The rate of second malignancies following adjuvant radiation therapy is very low. Sarcomas in the treated field are rare, with the long-term risk at 0.2% at 10 years. One report suggests an increase in contralateral breast cancer for women younger than 45 years who have received chest wall radiation therapy after mastectomy. No increased risk of contralateral breast cancer occurs for women 45 years and older who receive radiation therapy. Techniques to minimize the radiation dose to the contralateral breast should be used to keep the absolute risk as low as possible. In nonsmokers, the risk of lung cancer as a result of radiation exposure during treatment is minimal when current dosimetry techniques are used. Smokers, however, may have a small increased risk of lung cancer in the ipsilateral lung.
Adjuvant Systemic Therapy
Stage and molecular features determine the need for adjuvant systemic therapy and the choice of modalities used. For example, estrogen and/or progesterone receptor-positive patients will receive hormone therapy. HER2 overexpression is an indication for using adjuvant trastuzumab, usually in combination with chemotherapy. When neither HER2 overexpression (e.g., triple negative, which is common in the basal-like tumors) nor hormone receptors are present, adjuvant therapy relies on chemotherapeutic regimens, which are often combined with experimental targeted approaches.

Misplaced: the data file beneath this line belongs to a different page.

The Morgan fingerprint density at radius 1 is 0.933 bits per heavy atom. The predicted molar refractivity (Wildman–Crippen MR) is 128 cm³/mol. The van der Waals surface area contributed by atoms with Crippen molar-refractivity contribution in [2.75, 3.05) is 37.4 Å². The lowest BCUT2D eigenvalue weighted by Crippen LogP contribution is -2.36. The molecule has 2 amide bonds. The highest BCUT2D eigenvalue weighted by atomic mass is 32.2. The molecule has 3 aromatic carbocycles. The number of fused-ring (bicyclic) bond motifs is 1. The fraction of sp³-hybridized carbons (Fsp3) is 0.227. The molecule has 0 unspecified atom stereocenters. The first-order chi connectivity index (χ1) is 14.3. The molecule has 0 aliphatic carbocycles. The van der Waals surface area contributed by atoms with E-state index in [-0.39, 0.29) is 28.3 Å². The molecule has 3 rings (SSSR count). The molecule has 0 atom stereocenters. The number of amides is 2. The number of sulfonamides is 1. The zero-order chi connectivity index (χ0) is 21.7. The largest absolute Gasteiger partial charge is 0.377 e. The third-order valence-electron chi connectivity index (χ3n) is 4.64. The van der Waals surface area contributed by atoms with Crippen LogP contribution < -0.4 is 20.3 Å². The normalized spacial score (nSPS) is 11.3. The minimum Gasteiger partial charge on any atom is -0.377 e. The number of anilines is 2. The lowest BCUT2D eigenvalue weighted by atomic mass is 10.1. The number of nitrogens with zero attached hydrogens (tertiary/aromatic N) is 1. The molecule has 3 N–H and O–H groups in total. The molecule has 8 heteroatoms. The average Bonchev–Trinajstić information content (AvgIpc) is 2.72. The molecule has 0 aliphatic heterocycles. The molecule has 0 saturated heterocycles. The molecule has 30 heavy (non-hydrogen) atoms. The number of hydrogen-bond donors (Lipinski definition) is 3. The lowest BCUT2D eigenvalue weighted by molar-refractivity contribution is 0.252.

If ER status is used to select adjuvant treatment, the study should be performed in a well-established, skilled laboratory. Immunohistochemical assays appear to be at least as reliable as standard ligand-binding assays in predicting response to adjuvant endocrine therapy.
The EBCTCG performed a meta-analysis of systemic treatment of early breast cancer by hormone, cytotoxic, or biologic therapy methods in randomized trials involving 144,939 women with stage I or stage II breast cancer. The most recent analysis, which included information on 80,273 women in 71 trials of adjuvant tamoxifen, was published in 2005. In this analysis, the benefit of tamoxifen was found to be restricted to women with ER-positive or ER-unknown breast tumors. In these women, the 15-year absolute reductions in recurrence and mortality associated with 5 years of use were 12% and 9%, respectively.[Level of evidence: 1iiA]
Allocation to approximately 5 years of adjuvant tamoxifen reduces the annual breast cancer death rate by 31%, largely irrespective of the use of chemotherapy and of age (<50 years, 50-69 years, =70 years), PR status, or other tumor characteristics. This EBCTCG meta-analysis also confirmed the benefit of adjuvant tamoxifen in ER-positive premenopausal women. Women younger than 50 years obtained a degree of benefit from 5 years of tamoxifen similar to that obtained by older women. In addition, the proportional reductions in both recurrence and mortality associated with tamoxifen use were similar in women with either node-negative or node-positive breast cancer, but the absolute improvement in survival at 10 years was greater in the latter group (5.3% vs. 12.5% with 5 years of use).[Level of evidence: 1iiA] Similar results were found in the IBCSG-13-93 trial. Of 1,246 women with stage II disease, only the women with ER-positive disease benefited from tamoxifen.